The UTEP Legal Psychology Ph.D. Program includes clinical, cognitive, developmental, and social psychologists who conduct basic research with an emphasis towards application to the legal system. Students in our program are trained in both basic and applied experimental methodologies, and those completing the program have been successfully employed in academic, research, government, and private sector positions. Faculty members in the program maintain a variety of basic and applied research interests, including:
- mental health and the criminal justice system
- offender change and desistance
- juvenile risk taking and criminal behavior
- human and physiological approaches to credibility assessment
- forensic interviewing of children and adults
- interrogations and investigative interviewing in criminal justice and national security settings
- psychology of terrorism and prejudice/racial bias
Faculty and graduate students in the program have a consistent record of publication and grant-funding that stem from this research, including support from the National Science Foundation, National Institutes of Health, Department of Defense, Department of Homeland Security, National Institute of Corrections, and various state and national foundations.
Explore our Website
- Learn more about the People in our program, including faculty, current graduate students, and alumni.
- See our Laboratories & Research Infrastructure and learn about the research conducted in our program.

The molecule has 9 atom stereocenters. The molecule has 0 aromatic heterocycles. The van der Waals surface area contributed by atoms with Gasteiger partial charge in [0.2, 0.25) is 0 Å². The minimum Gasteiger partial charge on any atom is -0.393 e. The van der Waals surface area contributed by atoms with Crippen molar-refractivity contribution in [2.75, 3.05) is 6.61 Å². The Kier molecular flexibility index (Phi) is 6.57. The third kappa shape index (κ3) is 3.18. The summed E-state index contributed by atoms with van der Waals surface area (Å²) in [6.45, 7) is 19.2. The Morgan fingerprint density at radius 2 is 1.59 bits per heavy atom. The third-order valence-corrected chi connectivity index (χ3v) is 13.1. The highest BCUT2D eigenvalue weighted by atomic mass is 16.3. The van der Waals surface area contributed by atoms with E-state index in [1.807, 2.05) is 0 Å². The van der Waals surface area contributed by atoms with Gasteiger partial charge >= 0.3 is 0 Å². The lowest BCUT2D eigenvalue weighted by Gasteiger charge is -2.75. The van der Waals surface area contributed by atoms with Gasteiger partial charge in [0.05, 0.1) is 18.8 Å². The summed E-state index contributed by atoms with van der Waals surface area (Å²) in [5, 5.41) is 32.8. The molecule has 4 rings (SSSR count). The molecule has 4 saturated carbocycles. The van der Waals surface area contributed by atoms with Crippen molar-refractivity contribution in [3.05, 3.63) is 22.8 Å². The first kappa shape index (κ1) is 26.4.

- Learn more about the Legal Psychology Curriculum.
- Prospective graduate students should read our Application Information. Those interested in our program are encouraged to contact faculty regarding research interests and/or any questions related to the application process.
- View the UTEP Department of Psychology homepage to learn more about our faculty and other graduate programs.
Our Legal Psychology program began with a traditional focus on issues surrounding jury decision-making, eyewitness testimony, and interrogations. In recent years, the focus of our program has shifted to become more offender oriented. Although we still study traditional issues surrounding Legal Psychology, our more recent emphasis has been on assessing, managing, and rehabilitating offenders. Our program provides unique opportunities for research and scholarship at the nexus between several sub-fields of psychology (e.g., like clinical, developmental, and social/personality) and criminology, corrections, and the law.
We welcome students and collaborators who are interested in not only traditional areas of legal psychology scholarship (such as child suggestibility and terrorist interrogation), but those who may be seeking emerging research areas in the field, such as: mental health and the law, offender rehabilitation, offender risk assessment, effective probation practices, criminal identity, race/ethnicity issues in the law, white collar crime, and offender personality.